Domestic abuse can be physical, emotional, psychological, financial, or sexual abuse which takes place within close relationship, usually by partners, ex-partners or family members.
Domestic abuse can involve a wide range of abusive behaviour, including threats, harassment, financial control and emotional abuse. Perpetrators use coercive control, which is a pattern of intimidation, degradation, isolation and control with the use or threat of physical or sexual violence to exert power over their victim/s.
Physical violence is only one aspect of domestic abuse and an abuser’s behaviour can vary, from being very brutal and degrading to small actions that leave you humiliated. Those living with domestic abuse are often left feeling isolated and exhausted. Domestic abuse also includes cultural issues such as honour-based violence.
There are various ways that people can be abused, however the main aim of the abuse is to gain power and control over the other person.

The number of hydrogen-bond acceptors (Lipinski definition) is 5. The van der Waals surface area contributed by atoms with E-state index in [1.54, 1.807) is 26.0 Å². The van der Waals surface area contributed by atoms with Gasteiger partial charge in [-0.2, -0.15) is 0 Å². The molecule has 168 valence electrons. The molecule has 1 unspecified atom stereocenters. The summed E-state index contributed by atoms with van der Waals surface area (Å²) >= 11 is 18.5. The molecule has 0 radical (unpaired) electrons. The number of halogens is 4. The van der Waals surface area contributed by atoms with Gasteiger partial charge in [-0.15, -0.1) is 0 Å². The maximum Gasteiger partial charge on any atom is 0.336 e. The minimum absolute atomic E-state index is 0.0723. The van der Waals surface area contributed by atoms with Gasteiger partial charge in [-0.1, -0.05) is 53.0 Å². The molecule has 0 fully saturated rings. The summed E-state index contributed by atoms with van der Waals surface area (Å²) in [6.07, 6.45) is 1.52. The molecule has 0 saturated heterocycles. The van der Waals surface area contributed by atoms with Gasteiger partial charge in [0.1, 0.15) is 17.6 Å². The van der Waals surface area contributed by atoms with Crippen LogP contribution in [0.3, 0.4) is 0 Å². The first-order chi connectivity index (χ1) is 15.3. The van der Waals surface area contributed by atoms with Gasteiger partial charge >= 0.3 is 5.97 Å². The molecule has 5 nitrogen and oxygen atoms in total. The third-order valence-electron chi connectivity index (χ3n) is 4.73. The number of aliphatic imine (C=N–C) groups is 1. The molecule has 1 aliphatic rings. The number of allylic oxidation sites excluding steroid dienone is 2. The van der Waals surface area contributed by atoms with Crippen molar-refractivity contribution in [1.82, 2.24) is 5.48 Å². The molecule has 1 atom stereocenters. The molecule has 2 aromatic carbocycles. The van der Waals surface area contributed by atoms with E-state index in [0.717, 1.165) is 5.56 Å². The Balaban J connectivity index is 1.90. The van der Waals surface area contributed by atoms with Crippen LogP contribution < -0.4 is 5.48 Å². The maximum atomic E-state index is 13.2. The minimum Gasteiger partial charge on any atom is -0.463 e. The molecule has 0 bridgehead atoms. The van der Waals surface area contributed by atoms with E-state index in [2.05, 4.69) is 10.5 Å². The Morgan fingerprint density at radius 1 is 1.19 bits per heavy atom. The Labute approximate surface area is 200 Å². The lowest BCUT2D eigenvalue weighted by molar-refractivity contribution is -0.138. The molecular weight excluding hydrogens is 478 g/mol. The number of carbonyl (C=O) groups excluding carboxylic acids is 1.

The abuse often starts off with small incidents, with lots of different events that gradually chip away or erode your confidence. It can sometimes make you feel that you are losing your “sense of self” and that you can’t trust your own judgement or feel you don’t have the right to make decisions.
- Throwing/smashing objects
- Using weapons and other objects to cause injury
- Requiring you to account for every penny of household or other funds
- Withholding/taking money
- Taking money/controlling access to money
- Not letting you work or undermining efforts to find work/study
- Making you beg for money or items needed
- Not paying bills
- Having loans and debts in the victim’s name
- Blaming you for their problems
- Withholding affection as a form of punishment
- Calling you names
- Telling you that you can’t cope without them
- Putting you down
- Demanding constant attention
- Isolating you
- Blaming you
- Intimidating you
- Making you feel like you are going crazy
- Threatening to self-harm
- Putting you down
- Denying/minimising the abuse
- Threatening to harm others (including children and pets)
- Using threatening looks and gestures
- Forcing you to engage in unwanted sexual acts
- Refusing to practise safe sex
- Treating you like a sex object
- Withholding sex and affection
- Demanding sex
- Criticising/discounting feelings regarding sex
- Making you wear clothes you haven’t chosen
- Sexual name-calling